Malle: For some time, the market expected sourcing systems to provide safe and compliant solutions for intermediaries. It is clear that they have only provided a sourcing system with compliant admin tools, which does not give the intermediary any reassurance on KFI accuracy. If sourcing systems were able to use some of the monthly subscriptions to provide resource to check KFI accuracy, then I cannot see why they could not guarantee the information.

Dring: Again, our own res-earch suggests that more than 90 per cent of the intermediaries currently using Standard Life Bank will source initial illustrations from sourcing systems and then contact the lender of choice for a penny accurate quote. In the current climate, this appears like a sensible approach and one that will continue for some time. It is very difficult for a sourcing system to guarantee accurate information as lenders’ products can change regularly.

However, if the sourcing system is verifying the products with the lenders, then they are doing everything they can to ensure accuracy. It is important that brokers can trust the sourcing system but the general opinion is that many of them are checking with the lender as well as the sourcing system to ensure accuracy, which is doubling their efforts.

Are KFIs too long and inc-onsistent from one lender to another? Should the FSA reassess them in the near future?Clifford: Almost certainly, as KFIs can be too long, too complicated and too inconsistent. I think that the majority of borrowers could not easily understand KFI content and a KFI should aim to run to no more than three pages. We need a few months to judge whether they are inconsistent or not butI would suggest a reassessment in, say, three to six months to check whether the KFI template needs revising. We are currently finding that the KFIs on sourcing systems are inaccurate and having ntly to get them from lenders websites is hugely inefficient and frustrating.

Malle: Again, I think the inconsistency has come from len-ders adopting a belt and braces’ approach in interpreting what needs to be covered on the KFI. This has often led to a 13-page KFI that I am sure the FSA did not intend. Sometimes, it has even meant that lenders have not been able to deliver KFIs from their own website in time. Some believe it could confuse rather than help consumers in their decision-making process. If the FSA provided a definitive template, which we would welcome, I am sure this will help not just the adviser but also ultimately the consumer.

Dring: There is an element of discretion on what additional information lenders include in the KFI beyond the FSA set text and this may initially result in extended KFIs. Ultimately, the content will be driven by a combination of FSA requirements and intermediary and consumer feedback. Broker feedback has told us that some do feel that KFIs are too long and that there are inconsistencies. Feedback has also told us that some clients believe they are too long. Our KFIs will be constantly reviewed.

Should procuration fees be paid in relation to the type of mortgage product that the intermediary has sold?Clifford: Lenders need to pay a more appropriate fee to brokers for the work done and in the context of how cheap bus-iness acquisition via intermediaries really is for lenders. The complexity of a case and labour involved cannot be determined by product type alone as it also depends on the lender’s criteria and service levels and depends on the clients’ co-operation and demands.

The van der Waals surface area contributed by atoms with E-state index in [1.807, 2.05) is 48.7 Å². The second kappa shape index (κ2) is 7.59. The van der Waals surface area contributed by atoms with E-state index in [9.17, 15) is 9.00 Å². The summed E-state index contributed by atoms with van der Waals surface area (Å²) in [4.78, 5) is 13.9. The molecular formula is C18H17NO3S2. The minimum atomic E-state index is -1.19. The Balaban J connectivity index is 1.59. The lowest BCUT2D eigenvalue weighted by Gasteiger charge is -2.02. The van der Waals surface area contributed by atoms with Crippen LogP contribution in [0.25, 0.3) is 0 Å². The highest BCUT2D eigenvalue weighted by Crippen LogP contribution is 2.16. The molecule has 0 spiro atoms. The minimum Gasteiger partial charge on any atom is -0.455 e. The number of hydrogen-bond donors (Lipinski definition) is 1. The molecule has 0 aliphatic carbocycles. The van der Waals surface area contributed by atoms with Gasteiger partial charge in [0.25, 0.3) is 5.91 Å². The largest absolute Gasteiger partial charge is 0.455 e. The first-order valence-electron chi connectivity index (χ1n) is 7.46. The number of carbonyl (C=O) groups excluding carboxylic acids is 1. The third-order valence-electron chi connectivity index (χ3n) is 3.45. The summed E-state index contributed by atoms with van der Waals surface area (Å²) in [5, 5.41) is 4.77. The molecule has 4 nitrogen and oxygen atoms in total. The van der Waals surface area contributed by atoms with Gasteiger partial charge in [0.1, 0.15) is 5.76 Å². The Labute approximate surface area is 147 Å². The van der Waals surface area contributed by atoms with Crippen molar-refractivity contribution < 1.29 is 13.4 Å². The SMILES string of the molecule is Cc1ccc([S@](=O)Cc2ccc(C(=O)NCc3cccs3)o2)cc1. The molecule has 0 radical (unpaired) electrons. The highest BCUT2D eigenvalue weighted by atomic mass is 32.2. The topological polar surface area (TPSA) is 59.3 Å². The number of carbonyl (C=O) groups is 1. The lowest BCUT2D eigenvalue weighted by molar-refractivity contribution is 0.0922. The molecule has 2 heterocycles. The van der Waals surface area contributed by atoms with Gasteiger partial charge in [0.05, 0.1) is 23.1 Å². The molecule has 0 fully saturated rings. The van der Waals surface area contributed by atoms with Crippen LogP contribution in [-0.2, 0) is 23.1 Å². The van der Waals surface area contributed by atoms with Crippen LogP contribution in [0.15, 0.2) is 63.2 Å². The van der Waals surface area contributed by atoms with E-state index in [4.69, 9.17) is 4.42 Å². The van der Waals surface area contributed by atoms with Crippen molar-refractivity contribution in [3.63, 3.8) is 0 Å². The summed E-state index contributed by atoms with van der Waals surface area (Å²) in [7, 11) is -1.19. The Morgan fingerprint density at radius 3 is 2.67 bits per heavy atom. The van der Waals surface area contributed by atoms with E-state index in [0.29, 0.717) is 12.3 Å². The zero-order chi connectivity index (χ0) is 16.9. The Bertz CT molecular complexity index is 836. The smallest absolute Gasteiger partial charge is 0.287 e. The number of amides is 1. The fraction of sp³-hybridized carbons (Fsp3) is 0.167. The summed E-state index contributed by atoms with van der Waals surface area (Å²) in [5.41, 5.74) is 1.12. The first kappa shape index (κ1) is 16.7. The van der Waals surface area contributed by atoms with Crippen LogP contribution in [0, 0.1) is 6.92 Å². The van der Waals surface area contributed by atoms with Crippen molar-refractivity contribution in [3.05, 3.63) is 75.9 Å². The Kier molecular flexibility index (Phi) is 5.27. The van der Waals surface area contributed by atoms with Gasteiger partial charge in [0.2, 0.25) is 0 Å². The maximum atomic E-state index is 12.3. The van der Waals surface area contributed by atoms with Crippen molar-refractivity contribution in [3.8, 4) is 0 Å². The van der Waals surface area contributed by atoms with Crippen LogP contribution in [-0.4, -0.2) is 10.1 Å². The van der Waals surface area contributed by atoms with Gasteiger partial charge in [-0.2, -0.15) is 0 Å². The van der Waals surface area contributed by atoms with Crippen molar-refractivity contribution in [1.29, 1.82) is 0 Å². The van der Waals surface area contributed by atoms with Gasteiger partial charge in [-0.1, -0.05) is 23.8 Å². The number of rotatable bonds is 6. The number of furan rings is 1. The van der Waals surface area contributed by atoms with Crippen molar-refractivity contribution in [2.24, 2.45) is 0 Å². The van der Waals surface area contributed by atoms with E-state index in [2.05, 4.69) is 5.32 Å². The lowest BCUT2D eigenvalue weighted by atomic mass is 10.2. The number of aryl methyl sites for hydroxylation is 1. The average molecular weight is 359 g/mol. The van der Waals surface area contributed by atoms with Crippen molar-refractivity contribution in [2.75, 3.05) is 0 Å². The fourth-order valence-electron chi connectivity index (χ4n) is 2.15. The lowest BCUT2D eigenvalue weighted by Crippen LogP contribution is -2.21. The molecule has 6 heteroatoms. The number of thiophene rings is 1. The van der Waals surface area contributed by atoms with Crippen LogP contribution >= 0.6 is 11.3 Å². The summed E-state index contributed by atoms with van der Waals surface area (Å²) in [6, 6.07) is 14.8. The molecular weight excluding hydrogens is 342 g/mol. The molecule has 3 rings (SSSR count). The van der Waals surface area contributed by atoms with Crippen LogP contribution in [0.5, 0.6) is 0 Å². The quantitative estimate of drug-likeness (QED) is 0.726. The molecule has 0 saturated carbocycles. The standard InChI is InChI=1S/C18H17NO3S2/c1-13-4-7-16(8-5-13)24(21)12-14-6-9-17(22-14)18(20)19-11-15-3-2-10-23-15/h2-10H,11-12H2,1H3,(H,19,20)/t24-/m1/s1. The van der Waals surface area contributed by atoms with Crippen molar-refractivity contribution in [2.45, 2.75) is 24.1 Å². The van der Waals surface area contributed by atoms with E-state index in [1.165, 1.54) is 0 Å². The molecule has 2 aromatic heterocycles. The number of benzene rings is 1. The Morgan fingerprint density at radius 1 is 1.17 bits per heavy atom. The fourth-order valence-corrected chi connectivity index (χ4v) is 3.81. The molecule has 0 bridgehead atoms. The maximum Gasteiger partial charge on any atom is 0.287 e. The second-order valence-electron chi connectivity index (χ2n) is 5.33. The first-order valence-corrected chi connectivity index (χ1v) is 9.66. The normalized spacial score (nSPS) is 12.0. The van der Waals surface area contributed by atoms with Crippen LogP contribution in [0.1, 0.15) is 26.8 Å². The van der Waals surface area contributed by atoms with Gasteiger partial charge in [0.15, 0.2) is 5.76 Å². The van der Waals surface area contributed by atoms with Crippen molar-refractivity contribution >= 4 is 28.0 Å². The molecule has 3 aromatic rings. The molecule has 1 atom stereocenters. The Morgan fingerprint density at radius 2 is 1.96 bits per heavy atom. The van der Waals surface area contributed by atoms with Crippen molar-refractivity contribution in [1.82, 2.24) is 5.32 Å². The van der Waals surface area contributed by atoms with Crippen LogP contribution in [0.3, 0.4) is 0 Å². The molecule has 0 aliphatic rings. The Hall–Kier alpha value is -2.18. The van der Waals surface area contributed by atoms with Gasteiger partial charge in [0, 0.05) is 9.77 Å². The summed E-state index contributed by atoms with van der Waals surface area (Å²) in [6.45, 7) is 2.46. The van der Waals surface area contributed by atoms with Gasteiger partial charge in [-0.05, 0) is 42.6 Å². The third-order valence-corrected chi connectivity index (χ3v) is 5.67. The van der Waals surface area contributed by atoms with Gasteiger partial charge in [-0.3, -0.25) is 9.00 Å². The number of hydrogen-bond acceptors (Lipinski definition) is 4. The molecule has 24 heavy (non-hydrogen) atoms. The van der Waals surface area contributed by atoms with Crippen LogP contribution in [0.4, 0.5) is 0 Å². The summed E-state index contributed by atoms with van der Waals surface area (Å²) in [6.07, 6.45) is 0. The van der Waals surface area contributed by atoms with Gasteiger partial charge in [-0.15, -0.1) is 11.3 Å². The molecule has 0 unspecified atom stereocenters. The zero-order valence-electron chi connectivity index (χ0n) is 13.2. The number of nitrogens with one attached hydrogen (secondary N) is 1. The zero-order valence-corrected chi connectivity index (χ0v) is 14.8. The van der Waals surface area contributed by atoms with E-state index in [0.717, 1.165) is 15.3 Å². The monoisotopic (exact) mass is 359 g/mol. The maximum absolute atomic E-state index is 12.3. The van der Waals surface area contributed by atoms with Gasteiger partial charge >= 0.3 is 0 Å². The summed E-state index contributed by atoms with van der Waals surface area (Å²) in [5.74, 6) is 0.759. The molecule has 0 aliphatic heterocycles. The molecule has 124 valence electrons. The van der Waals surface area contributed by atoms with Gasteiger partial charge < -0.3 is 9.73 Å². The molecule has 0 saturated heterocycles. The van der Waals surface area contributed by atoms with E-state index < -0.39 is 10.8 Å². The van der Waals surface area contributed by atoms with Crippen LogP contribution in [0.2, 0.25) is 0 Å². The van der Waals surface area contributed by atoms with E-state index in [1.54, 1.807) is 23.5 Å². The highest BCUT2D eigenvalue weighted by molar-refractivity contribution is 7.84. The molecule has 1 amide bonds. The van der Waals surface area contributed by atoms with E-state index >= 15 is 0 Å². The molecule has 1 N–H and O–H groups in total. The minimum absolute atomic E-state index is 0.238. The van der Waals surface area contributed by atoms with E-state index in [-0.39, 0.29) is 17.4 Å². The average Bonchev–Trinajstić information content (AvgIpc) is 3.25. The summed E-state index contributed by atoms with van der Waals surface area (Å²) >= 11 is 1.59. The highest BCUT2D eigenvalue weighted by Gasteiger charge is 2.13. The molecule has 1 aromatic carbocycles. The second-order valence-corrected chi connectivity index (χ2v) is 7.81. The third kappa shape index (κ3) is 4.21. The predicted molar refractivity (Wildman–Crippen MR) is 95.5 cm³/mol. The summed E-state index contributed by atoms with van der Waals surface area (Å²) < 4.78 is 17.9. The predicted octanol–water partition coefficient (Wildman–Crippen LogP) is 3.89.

>From a lender’s perspective, this might be logical as different product types usually carry varying degrees of risk to the lender such that some products generate a greater/slimmer margin which facilitates variations in fees. The underlying issue is that lenders pay far too little for prime business and fail to recognise adequately the labour-intensive nature of mortgage broking. Learn from the Australian market, where 0.7 per cent is a typical fee for prime business compared with 0.35 per cent in the UK.

Malle: It is clear that certain products require more work, research, marketing, lender negotiation and case presentation. As long as the intermediary is working under MCOB rules, then yes.

Dring: Paying excessive procuration rates for business that does not stay on the book for more than 12 months is commercial suicide and will ultimately end up being paid for by the consumer. We have seen commission levels in the life and pension arena altered to reflect profitability and I believe this will be replicated in the mortgage environment in the future.

Certain products such as flexible mortgages and lifetime mortgages generally involve introducers investing more time with their client. For too long, lenders have engaged in the battle to pay the highest procuration fees to attract business. The industry must change this mentality and try to reward brokers not for churn but for working to create a personalised financial planning platform that will have long-term income potential and reflect the introducer value to the provider.

Dev Malle, associate director, PinkRob Clifford, chief executive, Mortgageforce